There is a huge gulf between the real physics of space travel and the way it is commonly portrayed in movies and TV shows. That’s not because space physics is difficult or obscure – most of the details were understood by the end of the 18th century – but because it can often be bafflingly counter-intuitive for a general audience. The purpose of this book isn’t to criticize or debunk popular sci-fi depictions, which can be very entertaining, but to focus on how space physics really works. This is done with the aid of numerous practical illustrations taken from the works of serious science fiction authors – from Jules Verne and Arthur C. Clarke to Larry Niven and Andy Weir – who have taken positive pleasure in getting their scientific facts right.
Chapter 1: Physics in Science Fiction
Chapter 2: Gravity
Chapter 3: Orbital Dynamics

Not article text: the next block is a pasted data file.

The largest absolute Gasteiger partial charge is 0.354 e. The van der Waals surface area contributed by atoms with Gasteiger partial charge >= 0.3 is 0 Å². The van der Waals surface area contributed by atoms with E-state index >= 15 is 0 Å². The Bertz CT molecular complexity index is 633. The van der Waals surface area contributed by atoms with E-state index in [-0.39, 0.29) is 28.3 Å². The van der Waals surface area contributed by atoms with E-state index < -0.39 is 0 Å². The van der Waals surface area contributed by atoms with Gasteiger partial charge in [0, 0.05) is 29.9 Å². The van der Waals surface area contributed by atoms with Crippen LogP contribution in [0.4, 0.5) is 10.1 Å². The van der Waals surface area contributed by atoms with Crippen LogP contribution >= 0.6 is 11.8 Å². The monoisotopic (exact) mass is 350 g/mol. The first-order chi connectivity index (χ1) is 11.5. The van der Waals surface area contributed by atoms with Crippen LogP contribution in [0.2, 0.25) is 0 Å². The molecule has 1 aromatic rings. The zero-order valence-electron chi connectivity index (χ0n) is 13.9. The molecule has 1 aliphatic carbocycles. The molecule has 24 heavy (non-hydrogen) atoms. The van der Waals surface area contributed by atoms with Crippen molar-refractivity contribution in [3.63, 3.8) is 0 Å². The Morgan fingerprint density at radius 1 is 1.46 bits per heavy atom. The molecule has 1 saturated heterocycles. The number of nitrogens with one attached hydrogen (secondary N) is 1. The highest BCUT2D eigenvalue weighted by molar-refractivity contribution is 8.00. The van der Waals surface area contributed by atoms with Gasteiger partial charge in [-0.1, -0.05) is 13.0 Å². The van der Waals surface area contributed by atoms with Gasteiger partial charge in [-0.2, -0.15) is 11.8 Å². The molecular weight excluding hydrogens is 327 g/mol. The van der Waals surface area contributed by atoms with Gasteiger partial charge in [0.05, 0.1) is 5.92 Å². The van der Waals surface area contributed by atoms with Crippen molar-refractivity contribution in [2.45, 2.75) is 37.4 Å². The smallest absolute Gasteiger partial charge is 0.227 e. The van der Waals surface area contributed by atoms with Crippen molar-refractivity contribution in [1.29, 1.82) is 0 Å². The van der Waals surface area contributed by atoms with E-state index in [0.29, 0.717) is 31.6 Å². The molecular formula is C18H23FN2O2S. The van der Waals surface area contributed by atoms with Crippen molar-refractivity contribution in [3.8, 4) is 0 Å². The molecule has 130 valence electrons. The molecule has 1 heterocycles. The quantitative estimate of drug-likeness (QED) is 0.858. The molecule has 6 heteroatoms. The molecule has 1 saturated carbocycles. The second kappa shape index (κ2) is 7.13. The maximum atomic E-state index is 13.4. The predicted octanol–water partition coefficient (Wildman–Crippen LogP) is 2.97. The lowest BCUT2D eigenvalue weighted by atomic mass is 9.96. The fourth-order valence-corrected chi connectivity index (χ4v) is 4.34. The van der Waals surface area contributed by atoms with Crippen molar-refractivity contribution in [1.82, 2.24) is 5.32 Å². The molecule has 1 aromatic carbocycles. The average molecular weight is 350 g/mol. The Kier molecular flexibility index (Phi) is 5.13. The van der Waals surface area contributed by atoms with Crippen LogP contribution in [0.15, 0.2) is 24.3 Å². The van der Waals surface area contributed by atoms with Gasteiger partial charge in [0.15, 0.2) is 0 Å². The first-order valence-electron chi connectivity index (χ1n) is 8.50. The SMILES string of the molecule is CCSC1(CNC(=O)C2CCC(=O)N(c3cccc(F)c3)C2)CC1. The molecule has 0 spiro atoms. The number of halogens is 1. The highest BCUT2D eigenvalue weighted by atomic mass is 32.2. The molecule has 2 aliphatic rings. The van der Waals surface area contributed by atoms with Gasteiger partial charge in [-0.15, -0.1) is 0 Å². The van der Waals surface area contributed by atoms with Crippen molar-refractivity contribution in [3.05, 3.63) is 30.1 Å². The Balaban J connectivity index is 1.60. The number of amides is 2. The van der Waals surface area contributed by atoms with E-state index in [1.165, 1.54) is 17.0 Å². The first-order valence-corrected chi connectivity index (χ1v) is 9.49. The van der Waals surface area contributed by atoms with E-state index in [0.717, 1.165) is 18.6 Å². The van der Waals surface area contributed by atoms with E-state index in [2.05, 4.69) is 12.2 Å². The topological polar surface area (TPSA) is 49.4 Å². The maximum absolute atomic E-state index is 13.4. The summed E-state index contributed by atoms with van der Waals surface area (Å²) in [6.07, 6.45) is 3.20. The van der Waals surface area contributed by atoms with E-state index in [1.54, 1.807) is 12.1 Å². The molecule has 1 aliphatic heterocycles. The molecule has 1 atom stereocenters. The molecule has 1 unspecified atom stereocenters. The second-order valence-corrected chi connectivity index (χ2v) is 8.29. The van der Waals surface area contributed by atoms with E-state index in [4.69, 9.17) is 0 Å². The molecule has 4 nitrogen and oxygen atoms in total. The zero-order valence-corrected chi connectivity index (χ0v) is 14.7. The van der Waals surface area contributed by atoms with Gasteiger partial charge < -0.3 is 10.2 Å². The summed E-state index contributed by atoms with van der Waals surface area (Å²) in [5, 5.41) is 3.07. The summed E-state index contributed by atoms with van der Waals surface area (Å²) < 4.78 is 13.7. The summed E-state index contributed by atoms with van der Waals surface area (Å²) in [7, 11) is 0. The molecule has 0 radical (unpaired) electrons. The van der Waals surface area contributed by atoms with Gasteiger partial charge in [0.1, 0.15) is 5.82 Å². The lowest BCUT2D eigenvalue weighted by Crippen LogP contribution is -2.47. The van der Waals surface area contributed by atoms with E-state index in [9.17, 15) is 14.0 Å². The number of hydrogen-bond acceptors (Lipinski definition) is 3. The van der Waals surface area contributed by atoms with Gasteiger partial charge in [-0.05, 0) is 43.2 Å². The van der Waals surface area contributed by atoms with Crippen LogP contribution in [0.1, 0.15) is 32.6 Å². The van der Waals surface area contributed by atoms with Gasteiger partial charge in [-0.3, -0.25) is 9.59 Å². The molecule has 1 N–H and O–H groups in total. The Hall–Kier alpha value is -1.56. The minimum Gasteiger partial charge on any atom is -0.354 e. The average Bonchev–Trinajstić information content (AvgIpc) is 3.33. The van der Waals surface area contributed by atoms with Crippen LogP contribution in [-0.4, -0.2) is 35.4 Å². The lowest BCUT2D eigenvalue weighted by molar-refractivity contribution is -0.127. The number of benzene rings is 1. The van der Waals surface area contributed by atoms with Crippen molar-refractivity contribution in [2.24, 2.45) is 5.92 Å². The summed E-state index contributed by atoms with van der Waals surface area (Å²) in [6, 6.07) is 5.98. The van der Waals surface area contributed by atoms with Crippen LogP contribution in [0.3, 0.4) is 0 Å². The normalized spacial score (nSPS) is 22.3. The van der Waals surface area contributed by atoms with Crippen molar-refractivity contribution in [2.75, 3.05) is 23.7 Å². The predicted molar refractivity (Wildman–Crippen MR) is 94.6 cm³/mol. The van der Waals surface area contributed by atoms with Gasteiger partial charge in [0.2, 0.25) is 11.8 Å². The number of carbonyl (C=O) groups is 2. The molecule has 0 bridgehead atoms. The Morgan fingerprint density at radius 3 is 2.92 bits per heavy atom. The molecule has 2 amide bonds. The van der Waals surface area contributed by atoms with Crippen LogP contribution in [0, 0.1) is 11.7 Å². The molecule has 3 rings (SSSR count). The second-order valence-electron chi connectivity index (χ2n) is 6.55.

Chapter 4: Rocket Science
Chapter 5: Living in a Vacuum
Andrew May obtained a PhD in Astrophysics from the University of Manchester and is an experienced and versatile professional, with a career spanning academia, government and private industry. Since 2011 he has been working as a freelance writer. He has a wide range of interests and has written both authoritatively and entertainingly on the physical sciences, military technology, British history, science fiction, New Age beliefs and the paranormal. He has published with Springer: Pseudoscience and Science Fiction (2017), The Telescopic Tourist's Guide to the Moon (2017), Rockets and Ray Guns: The Sci-Fi Science of the Cold War (2018), Fake Physics: Spoofs, Hoaxes and Fictitious Science (2019) and The Science of Sci-Fi Music (2022).
Collana: Science and Fiction
Dimensioni: 235 x 155 mm Ø 308 gr
Illustration Notes:VI, 151 p. 44 illus., 32 illus. in color.